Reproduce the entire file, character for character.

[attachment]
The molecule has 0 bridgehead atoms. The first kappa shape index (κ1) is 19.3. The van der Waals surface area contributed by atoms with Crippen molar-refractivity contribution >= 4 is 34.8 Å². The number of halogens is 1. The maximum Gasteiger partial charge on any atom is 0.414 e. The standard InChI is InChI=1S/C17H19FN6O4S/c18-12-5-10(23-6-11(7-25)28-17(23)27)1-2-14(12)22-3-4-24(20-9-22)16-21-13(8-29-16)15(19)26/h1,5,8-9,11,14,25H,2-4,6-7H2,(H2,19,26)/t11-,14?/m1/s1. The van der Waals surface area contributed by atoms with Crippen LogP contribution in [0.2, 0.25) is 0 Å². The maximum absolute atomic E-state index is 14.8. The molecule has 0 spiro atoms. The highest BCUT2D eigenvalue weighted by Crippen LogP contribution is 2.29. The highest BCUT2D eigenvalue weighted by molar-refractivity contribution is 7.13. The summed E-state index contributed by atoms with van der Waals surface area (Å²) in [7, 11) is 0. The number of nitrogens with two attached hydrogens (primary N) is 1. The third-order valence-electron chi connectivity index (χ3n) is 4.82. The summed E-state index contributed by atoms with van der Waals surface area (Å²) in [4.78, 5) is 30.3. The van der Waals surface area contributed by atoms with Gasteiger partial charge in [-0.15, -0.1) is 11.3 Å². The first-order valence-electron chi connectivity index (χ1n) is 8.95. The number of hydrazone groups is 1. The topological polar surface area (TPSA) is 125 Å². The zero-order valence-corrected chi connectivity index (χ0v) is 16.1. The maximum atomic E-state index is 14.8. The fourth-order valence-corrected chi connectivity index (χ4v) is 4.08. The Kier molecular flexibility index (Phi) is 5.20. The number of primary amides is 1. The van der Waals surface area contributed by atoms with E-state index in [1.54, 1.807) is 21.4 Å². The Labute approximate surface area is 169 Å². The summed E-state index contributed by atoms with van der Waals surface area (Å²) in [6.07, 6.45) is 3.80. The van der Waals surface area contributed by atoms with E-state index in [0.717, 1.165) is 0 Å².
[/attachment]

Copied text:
The molecule has 0 bridgehead atoms. The first kappa shape index (κ1) is 19.3. The van der Waals surface area contributed by atoms with Crippen molar-refractivity contribution >= 4 is 34.8 Å². The number of halogens is 1. The maximum Gasteiger partial charge on any atom is 0.414 e. The standard InChI is InChI=1S/C17H19FN6O4S/c18-12-5-10(23-6-11(7-25)28-17(23)27)1-2-14(12)22-3-4-24(20-9-22)16-21-13(8-29-16)15(19)26/h1,5,8-9,11,14,25H,2-4,6-7H2,(H2,19,26)/t11-,14?/m1/s1. The van der Waals surface area contributed by atoms with Crippen LogP contribution in [0.2, 0.25) is 0 Å². The maximum absolute atomic E-state index is 14.8. The molecule has 0 spiro atoms. The highest BCUT2D eigenvalue weighted by Crippen LogP contribution is 2.29. The highest BCUT2D eigenvalue weighted by molar-refractivity contribution is 7.13. The summed E-state index contributed by atoms with van der Waals surface area (Å²) in [7, 11) is 0. The number of nitrogens with two attached hydrogens (primary N) is 1. The third-order valence-electron chi connectivity index (χ3n) is 4.82. The summed E-state index contributed by atoms with van der Waals surface area (Å²) in [4.78, 5) is 30.3. The van der Waals surface area contributed by atoms with Gasteiger partial charge in [-0.15, -0.1) is 11.3 Å². The first-order valence-electron chi connectivity index (χ1n) is 8.95. The number of hydrazone groups is 1. The topological polar surface area (TPSA) is 125 Å². The zero-order valence-corrected chi connectivity index (χ0v) is 16.1. The maximum atomic E-state index is 14.8. The fourth-order valence-corrected chi connectivity index (χ4v) is 4.08. The Kier molecular flexibility index (Phi) is 5.20. The number of primary amides is 1. The van der Waals surface area contributed by atoms with E-state index in [1.54, 1.807) is 21.4 Å². The Labute approximate surface area is 169 Å². The summed E-state index contributed by atoms with van der Waals surface area (Å²) in [6.07, 6.45) is 3.80. The van der Waals surface area contributed by atoms with E-state index in [0.717, 1.165) is 0 Å².